Earning a medal or buying bling?

Facebook knows that I like to run. Recently it’s been bombarding me with ads for virtual running challenges. Facebook, listen up – I’m not interested. 

Call me cynical, but I don’t see ideas like this as the motivation tool the marketing would have you believe.  I see them as commercial ventures, where for the princely sum of a tenner or more, you can purchase a very nice, limited-edition medal or a compression top.  

I’m not saying you don’t have to put in a bit of effort – you do have to log the miles and provide some form of evidence. And I know that for some runners, running 25, 50, or 100 miles in a month represents a massive achievement of which they can be justifiably proud, but I’m more than a little uncomfortable with some of the wider issues.

Let’s go back to that medal. You’ve done your 100 miles, fitting it in despite shiftwork and childcare, foul weather and a niggly knee. You’ve shown grit and determination. You’ve shown you can do more than the majority. You’ve shown your kids that you’re no slouch. My question is whether you need to show off about it. Will you be wearing that medal to the office? Hanging it on the wall? What does that medal do other than give you bragging rights?  

We have become a society where we expect a reward for doing what gives us pleasure, and the pleasure should be reward enough. Most races routinely recognise the achievement of everyone who crosses the finish line, but recently I’ve seen posts on social media from disgruntled runners disappointed with their finishers’ goodies. I’ve done fell races where runners finish an event, enjoy a bit of banter, half a cup of soup and go home happy – it’s simple, but it’s brilliant. Now, however, as more runners venture off-road, they’re gutted to find they don’t get showered with T-shirts and tat.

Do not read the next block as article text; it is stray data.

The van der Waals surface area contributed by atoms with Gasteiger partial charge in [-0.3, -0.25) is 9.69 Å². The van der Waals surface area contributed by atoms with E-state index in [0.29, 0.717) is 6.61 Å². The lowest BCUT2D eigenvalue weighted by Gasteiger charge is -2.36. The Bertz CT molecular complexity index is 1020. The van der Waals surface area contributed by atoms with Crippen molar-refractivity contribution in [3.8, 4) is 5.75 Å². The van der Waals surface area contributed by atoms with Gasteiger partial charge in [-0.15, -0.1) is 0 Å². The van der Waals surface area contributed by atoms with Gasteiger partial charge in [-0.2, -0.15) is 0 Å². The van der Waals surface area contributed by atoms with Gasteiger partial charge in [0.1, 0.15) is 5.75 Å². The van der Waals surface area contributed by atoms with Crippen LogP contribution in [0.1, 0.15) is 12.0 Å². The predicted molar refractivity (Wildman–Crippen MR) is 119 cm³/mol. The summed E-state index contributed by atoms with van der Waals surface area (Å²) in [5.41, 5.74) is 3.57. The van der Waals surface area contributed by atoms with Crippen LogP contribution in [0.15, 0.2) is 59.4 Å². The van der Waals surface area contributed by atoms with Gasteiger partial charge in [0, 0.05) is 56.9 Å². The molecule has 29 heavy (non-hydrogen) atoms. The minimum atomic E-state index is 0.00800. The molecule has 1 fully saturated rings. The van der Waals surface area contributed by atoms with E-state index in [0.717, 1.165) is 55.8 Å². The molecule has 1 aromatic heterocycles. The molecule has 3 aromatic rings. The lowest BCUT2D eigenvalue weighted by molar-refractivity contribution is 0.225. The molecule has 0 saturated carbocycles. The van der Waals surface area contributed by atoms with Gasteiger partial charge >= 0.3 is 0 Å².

Don’t worry, I can hear your protests. This is a personal bugbear of mine, and I know that it’s easy to be dismissive of the things that motivate others, but if you need persuasion to get you running – for heaven’s sake – why are you doing it? Do something you do enjoy – play tennis, go fishing, stick to five-a-side.  

I know I’m guilty of simplifying things. These virtual challenges also offer the promise of community, with Facebook groups where you can talk about your progress towards the monthly goal and Twitter accounts to keep you on track and engaged. If the social aspect makes you happy, good. I know it's not always easy to find like-minded people to run with – you may not have a group nearby or be tied up working at weekends – and talking about running can definitely be inspiring and helpful. But I’d like to throw in a note of caution: the virtual world can become a place that’s so familiar and comforting that you lose the ability to thrive in the real one. Step off the treadmill, get out there, into our beautiful country and enjoy the thrill of a real event.

Talking of real events, I’ve noticed that some of these virtual challenges use the words event or race to describe what they do. As far as I’m aware, an event is a planned public or social occasion and a race is a competition to see who is the fastest in covering a set course. Don’t be fooled into thinking you’re taking part in something. You’re not. You’re running – which hopefully, you’d be doing anyway – and you’re buying a medal.

Yes, you’re keeping someone in business. Yes, you’re supporting the trophy, medal and sports clothing industries. Yes, you’re adding to your medal tally, but I can’t help thinking that the money you’re spending could be used for something better – like supporting the charitable fundraising efforts of someone taking part in a real event. 

That’s it. Rant over. I’ll step off my soapbox. 

Kate Woodward

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